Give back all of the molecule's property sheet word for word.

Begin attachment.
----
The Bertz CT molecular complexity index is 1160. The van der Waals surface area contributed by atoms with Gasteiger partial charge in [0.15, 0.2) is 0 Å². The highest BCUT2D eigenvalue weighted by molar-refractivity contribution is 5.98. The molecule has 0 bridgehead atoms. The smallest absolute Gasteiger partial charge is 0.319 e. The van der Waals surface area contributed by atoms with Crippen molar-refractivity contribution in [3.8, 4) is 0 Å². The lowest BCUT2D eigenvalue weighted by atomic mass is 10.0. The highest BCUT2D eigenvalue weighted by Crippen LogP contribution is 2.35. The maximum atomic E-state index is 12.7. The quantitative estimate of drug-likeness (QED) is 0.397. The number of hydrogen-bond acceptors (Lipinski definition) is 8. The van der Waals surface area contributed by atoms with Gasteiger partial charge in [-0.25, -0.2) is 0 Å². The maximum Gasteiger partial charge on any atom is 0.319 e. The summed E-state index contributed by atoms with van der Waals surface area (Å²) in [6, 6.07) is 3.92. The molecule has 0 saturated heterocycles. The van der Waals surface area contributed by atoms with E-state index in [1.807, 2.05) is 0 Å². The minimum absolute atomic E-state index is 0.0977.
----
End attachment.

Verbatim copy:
The Bertz CT molecular complexity index is 1160. The van der Waals surface area contributed by atoms with Gasteiger partial charge in [0.15, 0.2) is 0 Å². The highest BCUT2D eigenvalue weighted by molar-refractivity contribution is 5.98. The molecule has 0 bridgehead atoms. The smallest absolute Gasteiger partial charge is 0.319 e. The van der Waals surface area contributed by atoms with Crippen molar-refractivity contribution in [3.8, 4) is 0 Å². The lowest BCUT2D eigenvalue weighted by atomic mass is 10.0. The highest BCUT2D eigenvalue weighted by Crippen LogP contribution is 2.35. The maximum atomic E-state index is 12.7. The quantitative estimate of drug-likeness (QED) is 0.397. The number of hydrogen-bond acceptors (Lipinski definition) is 8. The van der Waals surface area contributed by atoms with Gasteiger partial charge in [-0.25, -0.2) is 0 Å². The maximum Gasteiger partial charge on any atom is 0.319 e. The summed E-state index contributed by atoms with van der Waals surface area (Å²) in [6, 6.07) is 3.92. The molecule has 0 saturated heterocycles. The van der Waals surface area contributed by atoms with E-state index in [1.807, 2.05) is 0 Å². The minimum absolute atomic E-state index is 0.0977.